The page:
June 3, 1997
The governing liberal party won a slim four-vote majority in Monday's elections. Prime Minister Jean Chretien must now find common ground with four strong opposing political parties. After a background report, Charles Krause leads a discussion on what the election results mean for Canada's future.
CHARLES KRAUSE: Prime Minister Jean Chretien was forced to wait until early this morning to claim victory for his Liberal Party in yesterday’s parliamentary elections. An ardent advocate of Canadian unity, the incumbent prime minister barely won reelection from his own seat in Quebec Province, while his party barely held on to their majority in the House of Commons.
A RealAudio version of of this segment is available.
June 3, 1997
Canada watchers analyze the election results .
May 2, 1996
A report on how the referendum for Quebec separatism has effected the economy of Montreal and the Province's minority population.
April 23, 1996
Lucien Bouchard, the premier of the Quebec Province, discusses the future of a "Free Quebec".
CANOE - Canadian Online Explorer Election Site.
CBC Broadcasting's election results page.
The Globe and Mail Newspaper Canadian Elections site.
A comprehensive list of Canadian election links.
Running against four other parties, the Liberals took 155 of the 301 seats in Canada’s new parliament. In second place, the Reform Party took 60 seats. The separatist Bloc Quebecois, 44; the New Democrats 21; and the Conservative Party 20. An independent candidate was also elected. With 155 seats, the Liberals will have a majority of four, a drop of twenty-two from the number of seats they’ve held since Canada’s last election in 1993. Still, this morning Chretien claimed a national mandate for his party and, faced with continuing strong separatist feeling in French-speaking Quebec, again appealed in his victory speech for national unity.
JEAN CHRETIEN, Prime Minister, Canada: The people of Canada have spoken, and we have listened, and we will continue to listen. I am grateful that we have won seats in all parts of Canada. We will once again form a government elected members in every part of our country, and we will have a national government. (Applause) That is how we will approach our mandate, with a national spirit, a national outlook, and a national vision. I pledge to govern for the whole country in the interest of all Canadians, not just those who voted for my party and in the interests of all regions of Canada, not just those who voted Liberal. And where we did not win votes today, I’m telling you, ladies and gentlemen, that we will work very hard to win their confidence over the coming mandate.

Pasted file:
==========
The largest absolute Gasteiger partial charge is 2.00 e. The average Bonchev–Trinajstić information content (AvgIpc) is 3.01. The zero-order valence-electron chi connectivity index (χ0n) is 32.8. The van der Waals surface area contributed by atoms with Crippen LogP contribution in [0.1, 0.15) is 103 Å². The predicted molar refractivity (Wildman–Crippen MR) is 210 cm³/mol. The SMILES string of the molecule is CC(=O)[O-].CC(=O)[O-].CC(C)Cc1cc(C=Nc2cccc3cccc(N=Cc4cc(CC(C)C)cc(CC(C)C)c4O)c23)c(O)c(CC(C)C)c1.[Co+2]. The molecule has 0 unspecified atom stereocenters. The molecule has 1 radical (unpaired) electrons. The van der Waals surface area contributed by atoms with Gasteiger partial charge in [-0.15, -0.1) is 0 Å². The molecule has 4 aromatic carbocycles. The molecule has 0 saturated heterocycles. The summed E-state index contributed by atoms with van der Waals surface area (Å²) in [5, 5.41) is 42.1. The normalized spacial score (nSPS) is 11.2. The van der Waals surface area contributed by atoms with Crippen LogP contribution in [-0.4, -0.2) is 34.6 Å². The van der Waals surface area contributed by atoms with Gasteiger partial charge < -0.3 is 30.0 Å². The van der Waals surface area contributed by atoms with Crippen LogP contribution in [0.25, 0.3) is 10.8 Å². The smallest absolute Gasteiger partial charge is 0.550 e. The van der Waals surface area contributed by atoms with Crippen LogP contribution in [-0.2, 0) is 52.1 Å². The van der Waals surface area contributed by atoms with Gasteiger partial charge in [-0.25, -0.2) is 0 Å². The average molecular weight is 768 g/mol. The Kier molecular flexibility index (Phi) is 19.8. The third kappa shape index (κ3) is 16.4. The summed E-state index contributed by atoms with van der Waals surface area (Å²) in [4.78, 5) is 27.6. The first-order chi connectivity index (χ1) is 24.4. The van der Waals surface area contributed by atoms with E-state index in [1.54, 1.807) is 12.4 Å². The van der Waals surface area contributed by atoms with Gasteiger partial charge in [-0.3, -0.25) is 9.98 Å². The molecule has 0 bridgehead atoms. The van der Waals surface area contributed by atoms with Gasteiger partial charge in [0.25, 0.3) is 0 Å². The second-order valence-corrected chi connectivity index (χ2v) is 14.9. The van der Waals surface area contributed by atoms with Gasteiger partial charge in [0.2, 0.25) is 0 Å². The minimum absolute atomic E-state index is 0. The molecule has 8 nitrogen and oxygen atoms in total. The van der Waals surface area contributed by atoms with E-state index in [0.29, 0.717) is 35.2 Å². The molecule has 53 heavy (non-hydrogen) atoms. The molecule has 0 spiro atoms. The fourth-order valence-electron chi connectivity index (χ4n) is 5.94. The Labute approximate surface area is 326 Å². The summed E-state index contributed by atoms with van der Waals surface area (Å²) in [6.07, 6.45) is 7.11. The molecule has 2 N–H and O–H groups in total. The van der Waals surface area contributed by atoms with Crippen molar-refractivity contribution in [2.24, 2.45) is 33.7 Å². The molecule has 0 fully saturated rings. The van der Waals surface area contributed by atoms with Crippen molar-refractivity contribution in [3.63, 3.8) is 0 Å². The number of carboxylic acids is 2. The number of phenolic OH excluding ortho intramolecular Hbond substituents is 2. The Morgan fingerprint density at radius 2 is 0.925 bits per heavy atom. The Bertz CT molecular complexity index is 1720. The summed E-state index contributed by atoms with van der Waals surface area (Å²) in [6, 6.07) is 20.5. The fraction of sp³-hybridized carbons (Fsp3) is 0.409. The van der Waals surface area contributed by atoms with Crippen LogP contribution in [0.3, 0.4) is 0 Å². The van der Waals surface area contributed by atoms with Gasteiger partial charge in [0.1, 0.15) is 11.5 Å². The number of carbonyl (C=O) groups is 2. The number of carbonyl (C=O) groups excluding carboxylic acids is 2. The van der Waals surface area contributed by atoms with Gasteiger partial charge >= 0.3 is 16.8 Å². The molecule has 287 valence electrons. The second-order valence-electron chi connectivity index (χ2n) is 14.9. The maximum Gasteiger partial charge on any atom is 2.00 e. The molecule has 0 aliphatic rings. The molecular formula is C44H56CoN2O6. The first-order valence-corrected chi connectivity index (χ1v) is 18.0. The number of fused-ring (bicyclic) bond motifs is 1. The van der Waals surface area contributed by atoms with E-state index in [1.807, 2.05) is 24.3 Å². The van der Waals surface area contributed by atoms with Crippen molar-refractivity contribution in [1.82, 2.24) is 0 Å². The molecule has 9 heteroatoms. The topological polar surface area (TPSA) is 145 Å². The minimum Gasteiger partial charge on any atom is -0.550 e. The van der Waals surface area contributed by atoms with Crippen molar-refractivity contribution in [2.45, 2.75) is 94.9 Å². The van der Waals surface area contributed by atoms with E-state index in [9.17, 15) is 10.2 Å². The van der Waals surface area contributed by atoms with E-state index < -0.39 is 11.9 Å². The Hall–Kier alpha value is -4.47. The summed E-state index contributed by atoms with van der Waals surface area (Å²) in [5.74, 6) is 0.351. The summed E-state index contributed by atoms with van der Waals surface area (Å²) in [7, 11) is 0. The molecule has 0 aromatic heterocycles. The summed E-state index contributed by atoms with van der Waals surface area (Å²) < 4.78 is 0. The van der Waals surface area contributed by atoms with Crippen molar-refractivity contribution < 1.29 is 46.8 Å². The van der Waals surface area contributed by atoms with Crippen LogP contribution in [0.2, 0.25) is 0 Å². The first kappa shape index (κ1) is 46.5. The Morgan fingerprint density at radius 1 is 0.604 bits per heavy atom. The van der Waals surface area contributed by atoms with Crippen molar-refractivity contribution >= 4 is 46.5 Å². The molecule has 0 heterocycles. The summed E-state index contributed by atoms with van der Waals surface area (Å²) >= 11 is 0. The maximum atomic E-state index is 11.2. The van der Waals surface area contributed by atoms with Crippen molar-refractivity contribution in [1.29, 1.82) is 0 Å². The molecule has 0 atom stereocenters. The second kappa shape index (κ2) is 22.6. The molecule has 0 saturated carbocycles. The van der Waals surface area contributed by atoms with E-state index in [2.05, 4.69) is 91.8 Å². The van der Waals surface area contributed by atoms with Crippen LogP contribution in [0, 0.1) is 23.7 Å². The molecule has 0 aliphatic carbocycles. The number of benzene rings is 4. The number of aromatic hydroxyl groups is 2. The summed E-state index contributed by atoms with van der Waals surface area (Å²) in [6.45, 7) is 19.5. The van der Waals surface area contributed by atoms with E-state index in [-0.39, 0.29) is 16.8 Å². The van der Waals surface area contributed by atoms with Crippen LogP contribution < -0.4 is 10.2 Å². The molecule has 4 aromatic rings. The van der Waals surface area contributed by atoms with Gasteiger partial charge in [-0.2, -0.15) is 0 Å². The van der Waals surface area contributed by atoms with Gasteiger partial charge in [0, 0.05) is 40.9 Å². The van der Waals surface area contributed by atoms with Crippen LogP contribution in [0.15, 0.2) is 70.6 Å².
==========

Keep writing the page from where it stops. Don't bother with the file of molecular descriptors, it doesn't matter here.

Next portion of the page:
CHARLES KRAUSE: While Chretien promised to work to keep Canada united, the election results provided evidence of strong regional differences that could tear the country apart. The Reform Party, which came in second, won all of its seats in Western Canada. Reform’s leader, Preston Manning, has taken a tough line on dealing with the separatists in Quebec. Today, he said Canada’s divisions, as reflected in the new House of Commons, require new thinking and a new era in Canadian politics.
PRESTON MANNING, Reform Party: Now some will say this new parliament is a house divide. I would say it this way; that with the election of this parliament, I believe Canada has entered into a season of transition--a period in which old ideas and old forces are dying, but it is a period in which new ideas and new forces are being born. This is a season of transition; it is one to be welcomed, rather than one to be feared.
CHARLES KRAUSE: While the liberals were taking Ontario and the Reform Party was strong in the West, the separatist Bloc Quebecois maintained its position as the largest party in predominantly French-speaking Quebec. With 44 of Quebec’s 75 seats, the outcome was 10 seats fewer than the 54 seats the Bloc won in 1993. But last night separatist leader Gilles Duceppe was defiant--critical of Manning and other English-speaking Canadian politicians who’ve said they’ll try to stop another referendum on separation in Quebec.
GILLES DUCEPPE, Bloc Quebecois: All they have been able put forward were plans to stop Quebec from becoming democratically a new sovereign state. But none of those plans will impede Quebeckers from choosing what kind of future they want, be it remaining in Canada or starting a new country. (Applause) It is a decision to be taken by Quebeckers themselves, not by the supreme court of Canada. (Applause)
CHARLES KRAUSE: Meanwhile, the regional voting trend continued in the East and maritime provinces, where the Conservative Party, led by John Charest, won most of its 20 seats. For the Conservatives, it was a comeback from their disastrous showing in 1993--when they won only two seats.
JEAN CHAREST, Progressive Conservative Party: Friends, the last three and a half years have been for the progressive Conservative Party of Canada a long and sometimes difficult journey.
CHARLES KRAUSE: And finally the semi-socialist New Democratic Party, or NDP, won twenty-one seats, up from nine four years ago. The party capitalized on high unemployment and concern over government spending cuts, winning seats all across Canada. It was a point NDP leader Alexa McDonough emphasized in her victory speech last night.
ALEXA MC DONOUGH, New Democratic Party: In case nobody noticed, we are the only opposition party that can say we truly represent Canadians from coast to coast. (Applause)